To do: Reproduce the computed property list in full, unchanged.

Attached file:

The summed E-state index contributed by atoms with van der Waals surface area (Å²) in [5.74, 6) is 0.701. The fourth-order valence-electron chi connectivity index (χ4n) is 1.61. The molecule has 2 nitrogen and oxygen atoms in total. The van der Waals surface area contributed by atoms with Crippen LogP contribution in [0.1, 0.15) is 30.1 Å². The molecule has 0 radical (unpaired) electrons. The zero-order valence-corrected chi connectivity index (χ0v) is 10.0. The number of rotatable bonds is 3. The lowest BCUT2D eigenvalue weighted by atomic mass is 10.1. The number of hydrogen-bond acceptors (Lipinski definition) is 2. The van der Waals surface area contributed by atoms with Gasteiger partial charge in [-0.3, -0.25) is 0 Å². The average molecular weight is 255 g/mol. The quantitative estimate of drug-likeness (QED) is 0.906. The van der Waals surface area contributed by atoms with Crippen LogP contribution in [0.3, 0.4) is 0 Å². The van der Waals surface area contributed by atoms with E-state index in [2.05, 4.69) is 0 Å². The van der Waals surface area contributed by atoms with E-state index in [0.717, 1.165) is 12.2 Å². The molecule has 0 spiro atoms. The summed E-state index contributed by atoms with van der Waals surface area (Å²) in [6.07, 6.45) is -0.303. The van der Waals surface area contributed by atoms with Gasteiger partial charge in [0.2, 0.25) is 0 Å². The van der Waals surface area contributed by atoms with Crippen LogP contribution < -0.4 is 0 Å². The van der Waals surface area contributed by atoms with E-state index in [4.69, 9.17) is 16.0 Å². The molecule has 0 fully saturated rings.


The summed E-state index contributed by atoms with van der Waals surface area (Å²) in [5.74, 6) is 0.701. The fourth-order valence-electron chi connectivity index (χ4n) is 1.61. The molecule has 2 nitrogen and oxygen atoms in total. The van der Waals surface area contributed by atoms with Crippen LogP contribution in [0.1, 0.15) is 30.1 Å². The molecule has 0 radical (unpaired) electrons. The zero-order valence-corrected chi connectivity index (χ0v) is 10.0. The number of rotatable bonds is 3. The lowest BCUT2D eigenvalue weighted by atomic mass is 10.1. The number of hydrogen-bond acceptors (Lipinski definition) is 2. The van der Waals surface area contributed by atoms with Gasteiger partial charge in [-0.3, -0.25) is 0 Å². The average molecular weight is 255 g/mol. The quantitative estimate of drug-likeness (QED) is 0.906. The van der Waals surface area contributed by atoms with Crippen LogP contribution in [0.3, 0.4) is 0 Å². The van der Waals surface area contributed by atoms with E-state index in [2.05, 4.69) is 0 Å². The van der Waals surface area contributed by atoms with E-state index in [0.717, 1.165) is 12.2 Å². The molecule has 0 spiro atoms. The summed E-state index contributed by atoms with van der Waals surface area (Å²) in [6.07, 6.45) is -0.303. The van der Waals surface area contributed by atoms with Gasteiger partial charge in [0.2, 0.25) is 0 Å². The van der Waals surface area contributed by atoms with Crippen LogP contribution < -0.4 is 0 Å². The van der Waals surface area contributed by atoms with E-state index in [4.69, 9.17) is 16.0 Å². The molecule has 0 fully saturated rings.